Soissons Cathedral

Soissons, France

The construction of the Gothic Soissons Cathedral south transept was begun about 1177, and the lowest courses of the choir in 1182. The choir with its original three-storey elevation and extremely tall clerestory was completed in 1211. This was earlier than Chartres, on which the design was supposed to have been based. Work then continued into the nave until the late 13th century.

The single western tower dates from the mid-13th century and is an imitation of those of Notre Dame de Paris, which it equals in height. The tower was restored after it and part of the nave were severely damaged in World War I. A matching tower on the other side of the façade was originally planned, but never built.

The graceful southern transept, the oldest portion of the whole edifice, terminates in an apse. Unlike the rest of the building, it is divided inside into four (rather than three) levels.

The choir end of the cathedral has stained glass from the 13th century. A tapestry from the 15th century depicts the life of the martyrs Gervasius and Protasius, the patron saints of the cathedral. Rubens' Adoration of the Shepherds hangs in the northern transept, as does a painting by Philippe de Champaigne.



Your name


Founded: 1177
Category: Religious sites in France
Historical period: Birth of Capetian dynasty (France)


4.5/5 (based on Google user reviews)

User Reviews

TheEvdriver (3 years ago)
We pay a longer visit to the cathedral, which is scaffolded from the outside. The mighty, almost 9m measuring rose window was pressed out by a bad winter storm a few years ago and fell into the church. Today the restoration is in full swing. The cathedral combines different building epochs of the Gothic and was redesigned several times during its long construction period (start of construction 1176, completion 13th century). This can be seen, for example, in the transept that was created in the first phase, which is more typically early Gothic and consists of 4 "floors" of arches, columns and windows. (In contrast to a three-story structure in the entire rest of the church) Later during the construction, the decision was made to tear down the already finished choir again, because it seemed too faint-hearted and to replace it with a more splendid building. So you see, a wonderful mess of: we stop the work here and continue there and so on. In the overall picture, this is also noticeable on closer inspection of the little things. The two side aisles are actually crooked in the connecting arches to the transept in order to make the connection. We have never seen that before.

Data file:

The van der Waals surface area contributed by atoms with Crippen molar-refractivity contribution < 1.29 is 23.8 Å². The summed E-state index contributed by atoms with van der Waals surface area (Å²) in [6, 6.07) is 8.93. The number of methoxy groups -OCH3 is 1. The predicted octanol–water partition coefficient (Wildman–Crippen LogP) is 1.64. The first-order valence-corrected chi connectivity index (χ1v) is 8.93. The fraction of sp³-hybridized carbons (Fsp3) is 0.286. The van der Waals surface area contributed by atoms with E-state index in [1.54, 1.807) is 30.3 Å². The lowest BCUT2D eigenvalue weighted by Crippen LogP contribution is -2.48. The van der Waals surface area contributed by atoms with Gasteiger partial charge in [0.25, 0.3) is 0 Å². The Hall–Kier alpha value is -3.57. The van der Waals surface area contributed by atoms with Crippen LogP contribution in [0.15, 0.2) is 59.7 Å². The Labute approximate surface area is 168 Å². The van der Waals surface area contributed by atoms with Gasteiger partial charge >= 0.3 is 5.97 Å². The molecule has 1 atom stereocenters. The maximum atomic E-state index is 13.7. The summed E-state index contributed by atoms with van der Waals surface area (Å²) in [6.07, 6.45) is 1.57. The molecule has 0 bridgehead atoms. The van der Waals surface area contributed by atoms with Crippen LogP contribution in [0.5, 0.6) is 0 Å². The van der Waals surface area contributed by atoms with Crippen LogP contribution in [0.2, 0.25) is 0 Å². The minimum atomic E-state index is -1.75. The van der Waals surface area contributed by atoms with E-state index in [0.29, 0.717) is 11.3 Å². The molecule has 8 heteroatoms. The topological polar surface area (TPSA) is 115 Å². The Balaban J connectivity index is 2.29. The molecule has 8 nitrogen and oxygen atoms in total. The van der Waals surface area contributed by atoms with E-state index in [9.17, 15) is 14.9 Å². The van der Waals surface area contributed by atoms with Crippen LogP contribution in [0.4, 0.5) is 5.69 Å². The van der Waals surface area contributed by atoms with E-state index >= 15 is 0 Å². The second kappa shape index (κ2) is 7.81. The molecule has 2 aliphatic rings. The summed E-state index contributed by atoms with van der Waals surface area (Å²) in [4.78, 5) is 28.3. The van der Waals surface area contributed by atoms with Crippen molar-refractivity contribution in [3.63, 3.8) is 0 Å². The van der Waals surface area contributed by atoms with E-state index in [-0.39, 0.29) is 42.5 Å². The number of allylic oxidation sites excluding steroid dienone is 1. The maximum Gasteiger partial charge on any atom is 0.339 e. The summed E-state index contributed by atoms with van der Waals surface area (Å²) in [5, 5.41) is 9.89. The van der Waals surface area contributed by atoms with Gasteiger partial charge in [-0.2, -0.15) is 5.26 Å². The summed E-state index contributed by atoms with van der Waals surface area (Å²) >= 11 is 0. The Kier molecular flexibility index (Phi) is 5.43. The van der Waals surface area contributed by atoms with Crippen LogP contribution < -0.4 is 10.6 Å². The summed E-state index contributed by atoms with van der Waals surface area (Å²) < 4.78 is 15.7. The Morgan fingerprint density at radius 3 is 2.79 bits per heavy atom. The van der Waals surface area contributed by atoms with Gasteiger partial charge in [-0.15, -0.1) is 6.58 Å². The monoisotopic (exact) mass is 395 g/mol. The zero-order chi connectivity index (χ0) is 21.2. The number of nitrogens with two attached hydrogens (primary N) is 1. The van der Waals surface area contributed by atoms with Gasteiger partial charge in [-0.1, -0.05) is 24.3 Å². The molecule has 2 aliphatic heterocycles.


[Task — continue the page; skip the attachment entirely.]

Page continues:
Neil R G Fudge (3 years ago)
Typical local Cathedral in France, rebuilt after the First World War with stones from a monastery close by.
Luuk Akkerman (4 years ago)
Currently being partly under restoration in the outside. Still open for visits. No fees.
John Farrow (5 years ago)
Small cathedral off the beaten tourist track. Very down-to-earth with few airs and graces. Spent a good quarter of an hour chatting with the verger. Lovely visit.
Clemens Janse (5 years ago)
Great cathedral. Very big and beautiful building.
Powered by Google

Featured Historic Landmarks, Sites & Buildings

Historic Site of the week

Hohenwerfen Castle

Hohenwerfen Castle stands high above the Austrian town of Werfen in the Salzach valley. The castle is surrounded by the Berchtesgaden Alps and the adjacent Tennengebirge mountain range. The fortification is a 'sister' of Hohensalzburg Castle both dated from the 11th century.

The former fortification was built between 1075 and 1078 during the Imperial Investiture Controversy by the order of Archbishop Gebhard of Salzburg as a strategic bulwark. Gebhard, an ally of Pope Gregory VII and the anti-king Rudolf of Rheinfelden, had three major castles extended to secure the Salzburg archbishopric against the forces of King Henry IV: Hohenwerfen, Hohensalzburg and Petersberg Castle at Friesach in Carinthia.